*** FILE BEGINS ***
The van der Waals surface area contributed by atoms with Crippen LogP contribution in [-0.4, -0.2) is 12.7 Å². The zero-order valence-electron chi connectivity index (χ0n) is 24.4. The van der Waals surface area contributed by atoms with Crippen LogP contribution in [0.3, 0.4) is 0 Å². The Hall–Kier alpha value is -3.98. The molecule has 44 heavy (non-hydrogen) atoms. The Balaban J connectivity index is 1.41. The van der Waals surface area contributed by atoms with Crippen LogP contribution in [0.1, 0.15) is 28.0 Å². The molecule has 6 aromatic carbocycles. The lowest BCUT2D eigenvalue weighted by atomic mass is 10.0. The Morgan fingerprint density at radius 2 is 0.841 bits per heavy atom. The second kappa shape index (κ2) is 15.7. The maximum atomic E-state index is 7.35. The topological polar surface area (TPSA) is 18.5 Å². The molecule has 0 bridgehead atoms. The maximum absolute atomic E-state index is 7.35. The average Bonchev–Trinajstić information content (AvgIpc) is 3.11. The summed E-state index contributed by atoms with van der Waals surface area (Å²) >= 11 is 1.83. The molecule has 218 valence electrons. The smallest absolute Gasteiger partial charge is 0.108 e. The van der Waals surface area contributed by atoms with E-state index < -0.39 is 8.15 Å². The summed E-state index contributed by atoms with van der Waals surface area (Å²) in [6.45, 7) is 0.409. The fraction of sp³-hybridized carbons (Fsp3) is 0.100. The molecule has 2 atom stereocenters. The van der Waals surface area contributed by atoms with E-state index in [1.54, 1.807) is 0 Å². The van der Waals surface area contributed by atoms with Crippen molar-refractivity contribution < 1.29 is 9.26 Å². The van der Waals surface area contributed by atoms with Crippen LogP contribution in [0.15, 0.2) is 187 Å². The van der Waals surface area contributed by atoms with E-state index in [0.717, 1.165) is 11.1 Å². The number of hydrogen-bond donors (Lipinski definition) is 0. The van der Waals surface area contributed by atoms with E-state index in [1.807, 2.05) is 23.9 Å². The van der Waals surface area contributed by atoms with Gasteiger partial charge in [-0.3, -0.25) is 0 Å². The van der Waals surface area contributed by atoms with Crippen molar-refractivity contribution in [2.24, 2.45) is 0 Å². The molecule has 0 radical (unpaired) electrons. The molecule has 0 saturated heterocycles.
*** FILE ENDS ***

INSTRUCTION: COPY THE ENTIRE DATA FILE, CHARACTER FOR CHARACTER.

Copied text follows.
The van der Waals surface area contributed by atoms with Crippen LogP contribution in [-0.4, -0.2) is 12.7 Å². The zero-order valence-electron chi connectivity index (χ0n) is 24.4. The van der Waals surface area contributed by atoms with Crippen LogP contribution in [0.3, 0.4) is 0 Å². The Hall–Kier alpha value is -3.98. The molecule has 44 heavy (non-hydrogen) atoms. The Balaban J connectivity index is 1.41. The van der Waals surface area contributed by atoms with Crippen LogP contribution in [0.1, 0.15) is 28.0 Å². The molecule has 6 aromatic carbocycles. The lowest BCUT2D eigenvalue weighted by atomic mass is 10.0. The Morgan fingerprint density at radius 2 is 0.841 bits per heavy atom. The second kappa shape index (κ2) is 15.7. The maximum atomic E-state index is 7.35. The topological polar surface area (TPSA) is 18.5 Å². The molecule has 0 bridgehead atoms. The maximum absolute atomic E-state index is 7.35. The average Bonchev–Trinajstić information content (AvgIpc) is 3.11. The summed E-state index contributed by atoms with van der Waals surface area (Å²) >= 11 is 1.83. The molecule has 218 valence electrons. The smallest absolute Gasteiger partial charge is 0.108 e. The van der Waals surface area contributed by atoms with E-state index < -0.39 is 8.15 Å². The summed E-state index contributed by atoms with van der Waals surface area (Å²) in [6.45, 7) is 0.409. The fraction of sp³-hybridized carbons (Fsp3) is 0.100. The molecule has 2 atom stereocenters. The van der Waals surface area contributed by atoms with E-state index in [1.54, 1.807) is 0 Å². The van der Waals surface area contributed by atoms with Crippen molar-refractivity contribution < 1.29 is 9.26 Å². The van der Waals surface area contributed by atoms with Crippen LogP contribution in [0.15, 0.2) is 187 Å². The van der Waals surface area contributed by atoms with E-state index in [0.717, 1.165) is 11.1 Å². The number of hydrogen-bond donors (Lipinski definition) is 0. The van der Waals surface area contributed by atoms with E-state index in [1.807, 2.05) is 23.9 Å². The van der Waals surface area contributed by atoms with Gasteiger partial charge in [-0.3, -0.25) is 0 Å². The van der Waals surface area contributed by atoms with Crippen molar-refractivity contribution in [2.24, 2.45) is 0 Å². The molecule has 0 radical (unpaired) electrons. The molecule has 0 saturated heterocycles.